Category Archives: Education

#22: Sports from Household Items

This week’s latest post, like one of my recent posts, is a Creativity assignment for Venture Lab’s A Crash Course in Creativity class. May you enjoy reading and may you get stimulated enough to think of household sports of your own, short of throwing plates to each other.


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#19: Practice Teaching Questions

Next week, I will begin my student teaching at a high school, a time when students take on a multiplicity of roles and may have to choose which ones to adapt and to reject. The numerous variables interacting inside a classroom can make the typical layman – who is often never inside a classroom – wonder: How can learning take place in such a place? Dealing with 30+ people at once and with a teacher who also serves as an adjudicator (not yet a peer) can seem daunting, but not for me.

Moreover, I’ve always been fascinated in how people’s minds tick ever since I graduated, and what better way to explore that than inside a classroom where everything is within plain view of anyone else?

I want to infuse the habit of questioning onto my students; the last thing I want for them is for someone else to take the rudder on their learning, whether for the noble goal of learning what they have to if they are to survive in today’s occupational and social landscape, or whether for manipulating the students’ learning for their own ends or for someone else’s will which the students won’t consent to if they knew what was going on the whole time

The best way that I have in my hands, and an affordable one, is to teach children the lesson along with questioning habits that will enable them to link their lesson with the real world. And if they don’t find any connection, that’s okay too; at least they can have the knowledge stuffed in their mind for further contemplation or if there is really no connection, then they can encourage schools to chuck out the lesson the moment they start raising children

Now, as I do my practice teaching, here are questions that I want running in my mind. You’ll notice that one question may logically precede another, so this can really keep you busy. I will stop each chain to three questions, to save space, although the chains might well as be perpetual:

1. What am I teaching? Should I teach this stuff, if at all? Why am I teaching this stuff?

2. Do the students find value in what I am teaching? Do I myself find value in what I am teaching? What values do we derive?

3. How am I teaching? Is there a better way to teach a certain lesson, after I taught it? How can I adapt my teaching methods to the cultural backgrounds of the students so that all of us are comfortable with the teaching?

4. What are my students doing during their spare time? What is the extent of my influence toward their spare time? And how should I influence the way they spend their spare time, or should I wholly stay out of it?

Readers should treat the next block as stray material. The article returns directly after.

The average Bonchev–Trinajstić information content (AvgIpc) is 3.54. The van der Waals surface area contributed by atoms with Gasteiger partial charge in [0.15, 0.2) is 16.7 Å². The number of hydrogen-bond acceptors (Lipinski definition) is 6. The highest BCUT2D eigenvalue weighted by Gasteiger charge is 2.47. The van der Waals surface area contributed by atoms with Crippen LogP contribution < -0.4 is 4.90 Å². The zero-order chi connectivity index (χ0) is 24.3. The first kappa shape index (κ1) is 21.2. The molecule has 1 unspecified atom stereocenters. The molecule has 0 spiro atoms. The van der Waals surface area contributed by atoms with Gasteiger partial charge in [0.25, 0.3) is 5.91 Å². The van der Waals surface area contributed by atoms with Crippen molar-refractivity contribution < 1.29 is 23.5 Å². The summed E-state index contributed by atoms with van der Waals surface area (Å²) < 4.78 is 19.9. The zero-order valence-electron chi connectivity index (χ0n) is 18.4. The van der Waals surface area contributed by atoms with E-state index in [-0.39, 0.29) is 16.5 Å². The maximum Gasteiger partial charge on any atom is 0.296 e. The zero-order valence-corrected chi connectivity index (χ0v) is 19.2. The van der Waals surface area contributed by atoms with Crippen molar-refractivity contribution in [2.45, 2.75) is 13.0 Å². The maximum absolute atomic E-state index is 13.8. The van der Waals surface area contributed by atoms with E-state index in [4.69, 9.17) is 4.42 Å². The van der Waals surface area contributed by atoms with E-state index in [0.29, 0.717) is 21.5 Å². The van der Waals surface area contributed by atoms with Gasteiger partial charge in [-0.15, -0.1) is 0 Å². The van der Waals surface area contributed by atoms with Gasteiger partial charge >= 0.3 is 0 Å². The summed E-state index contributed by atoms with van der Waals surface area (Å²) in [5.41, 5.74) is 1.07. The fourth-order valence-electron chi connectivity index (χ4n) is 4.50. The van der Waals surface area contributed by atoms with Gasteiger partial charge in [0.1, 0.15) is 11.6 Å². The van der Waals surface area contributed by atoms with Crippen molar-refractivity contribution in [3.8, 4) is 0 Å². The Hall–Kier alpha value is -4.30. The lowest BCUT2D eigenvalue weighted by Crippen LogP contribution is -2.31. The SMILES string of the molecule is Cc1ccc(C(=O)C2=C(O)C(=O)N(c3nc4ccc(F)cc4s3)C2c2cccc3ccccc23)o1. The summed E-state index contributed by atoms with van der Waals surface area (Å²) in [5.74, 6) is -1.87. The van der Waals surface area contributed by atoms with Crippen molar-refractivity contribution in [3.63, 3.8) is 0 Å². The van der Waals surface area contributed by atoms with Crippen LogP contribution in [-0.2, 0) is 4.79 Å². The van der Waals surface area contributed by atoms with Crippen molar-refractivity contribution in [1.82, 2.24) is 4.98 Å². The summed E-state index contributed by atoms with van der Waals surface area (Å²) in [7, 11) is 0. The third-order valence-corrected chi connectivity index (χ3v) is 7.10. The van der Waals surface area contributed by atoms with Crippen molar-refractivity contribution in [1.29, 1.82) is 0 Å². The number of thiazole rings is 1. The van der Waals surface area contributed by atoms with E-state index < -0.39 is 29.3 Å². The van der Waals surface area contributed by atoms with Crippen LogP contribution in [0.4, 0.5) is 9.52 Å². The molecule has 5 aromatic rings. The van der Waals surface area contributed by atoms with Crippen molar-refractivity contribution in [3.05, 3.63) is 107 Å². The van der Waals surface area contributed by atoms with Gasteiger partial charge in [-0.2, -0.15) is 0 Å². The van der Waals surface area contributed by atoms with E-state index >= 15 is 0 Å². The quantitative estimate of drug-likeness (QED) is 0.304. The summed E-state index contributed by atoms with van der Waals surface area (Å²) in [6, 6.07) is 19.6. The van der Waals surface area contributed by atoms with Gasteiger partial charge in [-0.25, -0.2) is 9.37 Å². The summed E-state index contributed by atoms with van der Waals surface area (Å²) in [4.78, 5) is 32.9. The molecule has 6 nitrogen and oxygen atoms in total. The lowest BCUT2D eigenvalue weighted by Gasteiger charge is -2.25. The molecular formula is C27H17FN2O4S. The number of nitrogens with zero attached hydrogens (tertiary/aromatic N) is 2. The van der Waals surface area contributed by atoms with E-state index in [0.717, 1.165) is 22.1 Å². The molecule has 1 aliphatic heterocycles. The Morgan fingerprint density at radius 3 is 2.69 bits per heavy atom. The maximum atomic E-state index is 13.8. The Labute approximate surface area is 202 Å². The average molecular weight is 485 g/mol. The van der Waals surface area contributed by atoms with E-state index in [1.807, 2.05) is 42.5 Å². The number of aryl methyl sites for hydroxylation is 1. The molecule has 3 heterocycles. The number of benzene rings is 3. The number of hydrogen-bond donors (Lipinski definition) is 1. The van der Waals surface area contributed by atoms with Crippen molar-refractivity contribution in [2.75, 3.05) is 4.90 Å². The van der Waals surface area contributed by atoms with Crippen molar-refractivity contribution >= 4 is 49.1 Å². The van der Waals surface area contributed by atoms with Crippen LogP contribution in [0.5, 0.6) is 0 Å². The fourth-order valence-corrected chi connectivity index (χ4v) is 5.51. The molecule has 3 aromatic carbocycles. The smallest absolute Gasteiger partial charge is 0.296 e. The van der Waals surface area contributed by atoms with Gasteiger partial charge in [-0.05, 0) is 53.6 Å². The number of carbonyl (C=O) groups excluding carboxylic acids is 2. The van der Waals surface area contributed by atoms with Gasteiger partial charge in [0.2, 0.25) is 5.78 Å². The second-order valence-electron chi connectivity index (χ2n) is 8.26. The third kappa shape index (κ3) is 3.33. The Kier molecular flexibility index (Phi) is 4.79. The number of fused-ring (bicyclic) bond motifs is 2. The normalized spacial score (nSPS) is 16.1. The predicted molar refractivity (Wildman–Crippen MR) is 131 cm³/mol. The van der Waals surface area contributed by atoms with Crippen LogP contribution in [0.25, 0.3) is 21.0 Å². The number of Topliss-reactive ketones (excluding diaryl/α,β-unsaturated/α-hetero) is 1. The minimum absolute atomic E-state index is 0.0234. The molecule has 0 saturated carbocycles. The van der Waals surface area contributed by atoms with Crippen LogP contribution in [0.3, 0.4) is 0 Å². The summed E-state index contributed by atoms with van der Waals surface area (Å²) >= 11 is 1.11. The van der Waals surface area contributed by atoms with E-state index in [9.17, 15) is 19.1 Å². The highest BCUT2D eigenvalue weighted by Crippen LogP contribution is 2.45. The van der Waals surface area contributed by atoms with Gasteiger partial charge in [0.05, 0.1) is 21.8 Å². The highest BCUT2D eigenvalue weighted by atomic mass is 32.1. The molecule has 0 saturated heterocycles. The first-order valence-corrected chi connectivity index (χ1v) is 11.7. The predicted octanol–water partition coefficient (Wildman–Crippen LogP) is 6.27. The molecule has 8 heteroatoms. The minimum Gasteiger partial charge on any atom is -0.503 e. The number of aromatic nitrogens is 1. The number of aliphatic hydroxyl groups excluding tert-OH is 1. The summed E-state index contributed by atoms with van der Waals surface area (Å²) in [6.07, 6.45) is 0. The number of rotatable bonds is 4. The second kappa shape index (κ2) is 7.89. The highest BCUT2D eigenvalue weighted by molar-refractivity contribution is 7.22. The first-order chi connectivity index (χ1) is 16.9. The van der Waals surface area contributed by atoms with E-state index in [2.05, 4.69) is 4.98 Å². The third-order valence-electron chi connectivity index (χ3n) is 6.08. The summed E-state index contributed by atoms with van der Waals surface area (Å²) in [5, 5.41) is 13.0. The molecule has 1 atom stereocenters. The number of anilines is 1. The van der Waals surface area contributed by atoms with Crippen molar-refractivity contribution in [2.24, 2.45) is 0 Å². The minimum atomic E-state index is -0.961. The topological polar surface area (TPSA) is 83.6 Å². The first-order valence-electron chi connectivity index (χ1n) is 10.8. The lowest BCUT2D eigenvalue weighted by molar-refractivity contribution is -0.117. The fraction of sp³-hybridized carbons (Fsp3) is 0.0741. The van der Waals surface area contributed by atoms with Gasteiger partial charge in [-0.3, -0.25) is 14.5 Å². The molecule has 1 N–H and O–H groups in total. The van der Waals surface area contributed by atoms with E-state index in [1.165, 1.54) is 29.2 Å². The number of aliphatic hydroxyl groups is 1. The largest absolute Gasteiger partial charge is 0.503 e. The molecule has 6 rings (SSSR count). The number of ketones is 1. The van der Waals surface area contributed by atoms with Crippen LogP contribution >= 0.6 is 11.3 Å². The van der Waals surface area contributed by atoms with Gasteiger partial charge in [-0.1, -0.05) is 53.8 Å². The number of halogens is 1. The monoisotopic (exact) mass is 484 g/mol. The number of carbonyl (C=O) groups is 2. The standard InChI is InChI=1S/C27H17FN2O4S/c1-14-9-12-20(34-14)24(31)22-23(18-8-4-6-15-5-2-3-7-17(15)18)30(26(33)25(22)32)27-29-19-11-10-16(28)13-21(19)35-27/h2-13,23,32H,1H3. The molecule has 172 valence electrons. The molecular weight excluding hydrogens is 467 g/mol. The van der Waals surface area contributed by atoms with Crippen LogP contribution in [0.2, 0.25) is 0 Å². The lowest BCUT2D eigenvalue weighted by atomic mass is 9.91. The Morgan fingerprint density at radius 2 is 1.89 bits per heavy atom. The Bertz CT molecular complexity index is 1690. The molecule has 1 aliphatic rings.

5. How should I deal with the other teachers and other school personnel? What can I learn from them and what can they learn from me? And how can I help them in every way I can?

Notice that they are very generic. Many more questions can sprout, depending on the circumstances. Some of them may increase or decrease in relevancy. But it’s better to keep your mind working rather than churning out the same run-on-the-mill education that students often receive. It’s better to challenge yourself when teaching – and to challenge the underlying precepts of work – rather than stagnate and regret that you should have done 20 years earlier what you want to do today.

Finally, the questioning habit is contagious, more so for people who want to retain or renew their childlike curiosities.

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#18: Booksale Observations

For my latest post this week I won’t make a conventional post. Rather, I will just post my assignment answers for an online course A Crash Course on Creativity at Venture-Lab. Enjoy, and may the book-buying bug sting you and make you more observant and reflective.

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#17: On English Teachers and Writing, Speed Drafts, Creation, and Perception

Dr. Isagani Cruz, a Palanca Hall of Famer and a renowned educator, remarked once that English teachers very rarely write books (unless they are textbooks). He stated the need for meticulousness as the chief reason. English teachers, according to him, have a boatload of grammar rules in their heads. In the rare instances they do begin to write, questions like “Is it more appropriate to use a semicolon compared to a comma in this instance?” or “Should this paragraph come before or after the next, or should it be knocked off entirely?” take precedence over “What else can I add to what I’m writing?”